HDR10 And HLG Set To Become Leading HDR Industry Standards
BOSTON, Nov. 10, 2016 /PRNewswire/ -- The latest trend in television technology, known as High Dynamic Range (HDR), will help raise the viewing experience to new levels of engagement, according to a new report, "High Dynamic Range TV: Content and Technology Implications", from Strategy Analytics. HDR also highlights the importance of "artistic intent". HDR allows movie and TV producers to create video content which better reflects reality and can help viewers to see pictures which are closer to what the director intends. But the report also suggests that confusion in marketing and consumer messaging may prevent HDR delivering on its full potential.
HDR is a new set of technologies which will improve the quality of TV and video images. It is becoming available on many of the latest 4K Ultra HD TVs and has been introduced by leading SVOD services such as Netflix and Amazon as well as YouTube. HDR improves the contrast between whites and blacks so that more detail is available in many scenes and highlights become more dramatic. A related technology, Wide Color Gamut (WCG), also improves images by making colors more realistic.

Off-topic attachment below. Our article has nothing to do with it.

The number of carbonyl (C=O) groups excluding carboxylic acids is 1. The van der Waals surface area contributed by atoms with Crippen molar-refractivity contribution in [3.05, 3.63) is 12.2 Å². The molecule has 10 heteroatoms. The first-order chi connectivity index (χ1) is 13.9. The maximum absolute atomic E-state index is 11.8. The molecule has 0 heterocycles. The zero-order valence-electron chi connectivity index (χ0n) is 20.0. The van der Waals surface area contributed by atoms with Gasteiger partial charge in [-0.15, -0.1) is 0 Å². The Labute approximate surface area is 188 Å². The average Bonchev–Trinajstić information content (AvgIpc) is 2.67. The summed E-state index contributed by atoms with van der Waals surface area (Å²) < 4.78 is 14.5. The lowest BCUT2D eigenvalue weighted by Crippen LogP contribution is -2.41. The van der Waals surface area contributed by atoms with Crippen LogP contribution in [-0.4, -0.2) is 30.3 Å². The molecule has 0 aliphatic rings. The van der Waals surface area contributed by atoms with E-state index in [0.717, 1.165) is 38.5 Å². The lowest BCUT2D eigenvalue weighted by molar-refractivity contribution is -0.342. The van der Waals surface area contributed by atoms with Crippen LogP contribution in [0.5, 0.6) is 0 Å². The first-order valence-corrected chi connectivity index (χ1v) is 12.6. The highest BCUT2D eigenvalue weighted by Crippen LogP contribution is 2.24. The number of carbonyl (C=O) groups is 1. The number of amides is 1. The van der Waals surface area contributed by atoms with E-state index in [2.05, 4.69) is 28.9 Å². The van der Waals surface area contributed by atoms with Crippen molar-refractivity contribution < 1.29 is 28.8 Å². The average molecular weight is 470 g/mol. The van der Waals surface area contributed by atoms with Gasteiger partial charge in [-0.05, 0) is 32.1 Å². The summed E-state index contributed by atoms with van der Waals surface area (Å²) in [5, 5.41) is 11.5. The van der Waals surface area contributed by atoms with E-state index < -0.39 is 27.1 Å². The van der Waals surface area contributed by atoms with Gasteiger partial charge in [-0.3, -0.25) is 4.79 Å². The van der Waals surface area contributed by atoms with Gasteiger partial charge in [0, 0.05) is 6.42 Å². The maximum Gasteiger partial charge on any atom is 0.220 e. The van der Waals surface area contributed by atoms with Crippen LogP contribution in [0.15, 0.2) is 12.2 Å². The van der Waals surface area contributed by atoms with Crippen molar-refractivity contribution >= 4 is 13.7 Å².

There are a number of competing HDR technologies, including Dolby Vision, HDR10 and HLG (Hybrid Log Gamma), which was originally developed by the BBC. The report concludes that HDR10 has already become the leading standard, and HLG will also become widely adopted during 2017, while Dolby Vision will remain as a premium HDR option.
"HDR allows content creators to get closer than ever before to delivering artistic intent," says David Mercer, Principal Analyst and the report's author. "But they still have to decide which technologies to use and understand the different ways HDR is implemented in consumer TVs."
The report finds that TV manufacturers are describing HDR in many different ways, and that there are many differences in the capabilities of HDR-enabled TVs. Some will deliver a superior HDR performance, but even basic HDR TVs will offer a significant enhancement over non-HDR TVs.
"HDR ultimately raises the question of what artistic intent means and whether there is a single technology that can deliver it," says Mercer. "The creative community is only now beginning to explore the potential for HDR to transform the video experience and its impact on viewers."
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